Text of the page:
Enjoy the current installment of "weekend reading for financial planners" - this week kicks off with the news that the Department of Labor will soon be issuing some "follow-up" clarifying guidance about next year's fiduciary rule, as the DoL formulates a response to the most frequently asked questions coming in from advisors and financial institutions (relating primarily to advisor compensation and large-firm financial incentives related to the products they make available).
From there, we have a few articles related to advisor technology, including a good overview of the latest trends and developments in the advisor tech landscape from Joel Bruckenstein, coverage of the major deal announced last month between Vestorly (which provides content curation tools for advisors to drip market to clients and prospects) and Dow Jones (which will provide Wall Street Journal and other content to Vestorly users), and a review of financial planning software provider FinanceLogix.
We also have a few investment-related articles this week, from an analysis of the trends in securities lending by asset managers, to a look at how capital market assumptions for retirement planning projections could be adjusted to account for sequence of return risk, an examination of how mutual funds and ETF providers are preparing for the change in September when REITs will be removed from financial services sector and placed into their own sector instead, and two articles looking at how many of the foundational principles of investing and modern finance are breaking down as government bond yields keep trending lower and the "risk-free" rate on government bonds is approaching zero or even going negative in some countries (leading to strange outcomes where bond returns are primarily driven by capital gains, and investors are buying stocks for yield!).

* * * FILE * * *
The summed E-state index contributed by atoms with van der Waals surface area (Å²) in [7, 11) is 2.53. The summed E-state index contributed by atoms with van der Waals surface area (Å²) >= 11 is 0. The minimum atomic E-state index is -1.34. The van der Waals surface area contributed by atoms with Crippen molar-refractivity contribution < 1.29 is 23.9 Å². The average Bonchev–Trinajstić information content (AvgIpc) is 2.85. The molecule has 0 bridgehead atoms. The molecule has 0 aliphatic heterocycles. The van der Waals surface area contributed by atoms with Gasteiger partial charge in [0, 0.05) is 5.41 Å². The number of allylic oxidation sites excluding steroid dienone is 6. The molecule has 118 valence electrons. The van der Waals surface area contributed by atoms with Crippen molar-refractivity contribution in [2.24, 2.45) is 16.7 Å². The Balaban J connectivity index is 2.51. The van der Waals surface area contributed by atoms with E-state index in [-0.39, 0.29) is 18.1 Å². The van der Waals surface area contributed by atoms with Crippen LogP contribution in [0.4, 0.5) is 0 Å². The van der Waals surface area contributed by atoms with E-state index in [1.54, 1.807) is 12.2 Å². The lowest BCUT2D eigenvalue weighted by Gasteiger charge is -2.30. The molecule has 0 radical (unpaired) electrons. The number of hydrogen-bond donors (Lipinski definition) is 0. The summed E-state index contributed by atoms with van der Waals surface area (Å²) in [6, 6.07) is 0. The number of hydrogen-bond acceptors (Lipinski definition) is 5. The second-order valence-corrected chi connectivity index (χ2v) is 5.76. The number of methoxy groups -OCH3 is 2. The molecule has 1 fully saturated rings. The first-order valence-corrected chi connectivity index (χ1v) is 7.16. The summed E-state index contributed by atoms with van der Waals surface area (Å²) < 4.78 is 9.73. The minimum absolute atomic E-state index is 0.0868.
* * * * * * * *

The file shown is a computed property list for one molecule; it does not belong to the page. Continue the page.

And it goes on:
We wrap up with three interesting articles: the first looks at a recent Capgemini study on the behaviors of young millionaires, finding that they are drastically more likely to hold cash (as much as 1/3rd of their net worth!), are more likely to invest in alternatives and diversify out of just holding 'traditional' stock portfolios, and are less likely than older millionaires to engage with a financial advisor; the second is a review of a few "savings" smartphone apps, like Qapital, Digit, Dyme, and Acorns, which are trying to use technology to make saving easier and more frictionless (the technology equivalent of modern 'pay yourself first' savings strategies); and the last is a fascinating study that finds financial stress and economic insecurity can actually lead to increased feelings of physical pain, which may help to explain the country's rising epidemic of prescription pain medications, and also raises interesting questions about the potential role and value of having a good financial planner!
Also, be certain to check out the video at the end, the trailer of an interesting new "documentary" movie from Mark Hebner of Index Fund Advisors and Robin Powell of Evidence-Based Investor, on the issues with Wall Street and active management and the ever-rising role of index funds (somewhat controversially titled "Index Funds: The 12-Step Recovery Program For Active Investors").
Enjoy the "light" reading!
Advisers Asking DOL For Clarification On Fiduciary Rule's Impact On Compensation (Mark Schoeff, Investment News) - It's been three months since the Department of Labor issued its fiduciary rule, and the DoL reports that the biggest concern it's hearing is how (large firms) must change their compensation and incentive structures to comply. For instance, if the firm's business model relies upon revenue-sharing and 12(b)-1 fees, and offers a limited menu of investment products to their advisors (based on what asset managers will pay such incentives), is that compliant (because the advisors' compensation is level across the choices) or still a material conflict of interest (given what went into the selection process for those limited number of level choices on the menu)? In fact, the Investment Company Institute notes that the mutual fund industry overall is still trying to decide whether or how 12(b)-1 fees fit into the DoL's fiduciary future. More generally, the DoL notes that it has received a large number of questions that are basically just asking for clarification or further expansion on the rule itself, from the Best Interests Contract requirements, to key sections of the explanatory preamble that was issued alongside the rule; accordingly, the DoL has indicated that it will soon release additional guidance (perhaps in the form of a Frequently Asked Questions & Answers format), though no exact date for the release has been announced yet.